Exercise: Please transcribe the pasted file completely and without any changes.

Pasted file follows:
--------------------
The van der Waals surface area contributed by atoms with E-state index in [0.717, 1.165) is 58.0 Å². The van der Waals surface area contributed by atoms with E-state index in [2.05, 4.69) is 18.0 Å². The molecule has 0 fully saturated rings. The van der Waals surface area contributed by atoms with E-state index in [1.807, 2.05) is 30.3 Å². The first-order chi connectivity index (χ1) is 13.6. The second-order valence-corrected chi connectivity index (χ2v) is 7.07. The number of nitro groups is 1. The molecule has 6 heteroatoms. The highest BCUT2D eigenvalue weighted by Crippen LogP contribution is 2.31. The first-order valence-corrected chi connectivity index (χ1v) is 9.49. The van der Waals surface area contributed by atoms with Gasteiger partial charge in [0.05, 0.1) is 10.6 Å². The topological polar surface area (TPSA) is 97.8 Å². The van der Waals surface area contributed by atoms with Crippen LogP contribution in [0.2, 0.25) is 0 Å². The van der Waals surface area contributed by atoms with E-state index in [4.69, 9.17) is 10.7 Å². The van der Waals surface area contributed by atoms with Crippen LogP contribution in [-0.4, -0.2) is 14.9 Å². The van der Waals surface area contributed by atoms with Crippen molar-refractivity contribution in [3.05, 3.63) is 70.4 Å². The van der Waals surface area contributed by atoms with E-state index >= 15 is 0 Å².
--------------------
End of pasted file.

The van der Waals surface area contributed by atoms with E-state index in [0.717, 1.165) is 58.0 Å². The van der Waals surface area contributed by atoms with E-state index in [2.05, 4.69) is 18.0 Å². The molecule has 0 fully saturated rings. The van der Waals surface area contributed by atoms with E-state index in [1.807, 2.05) is 30.3 Å². The first-order chi connectivity index (χ1) is 13.6. The second-order valence-corrected chi connectivity index (χ2v) is 7.07. The number of nitro groups is 1. The molecule has 6 heteroatoms. The highest BCUT2D eigenvalue weighted by Crippen LogP contribution is 2.31. The first-order valence-corrected chi connectivity index (χ1v) is 9.49. The van der Waals surface area contributed by atoms with Gasteiger partial charge in [0.05, 0.1) is 10.6 Å². The topological polar surface area (TPSA) is 97.8 Å². The van der Waals surface area contributed by atoms with Crippen LogP contribution in [0.2, 0.25) is 0 Å². The van der Waals surface area contributed by atoms with E-state index in [4.69, 9.17) is 10.7 Å². The van der Waals surface area contributed by atoms with Crippen LogP contribution in [-0.4, -0.2) is 14.9 Å². The van der Waals surface area contributed by atoms with Crippen molar-refractivity contribution in [3.05, 3.63) is 70.4 Å². The van der Waals surface area contributed by atoms with E-state index >= 15 is 0 Å².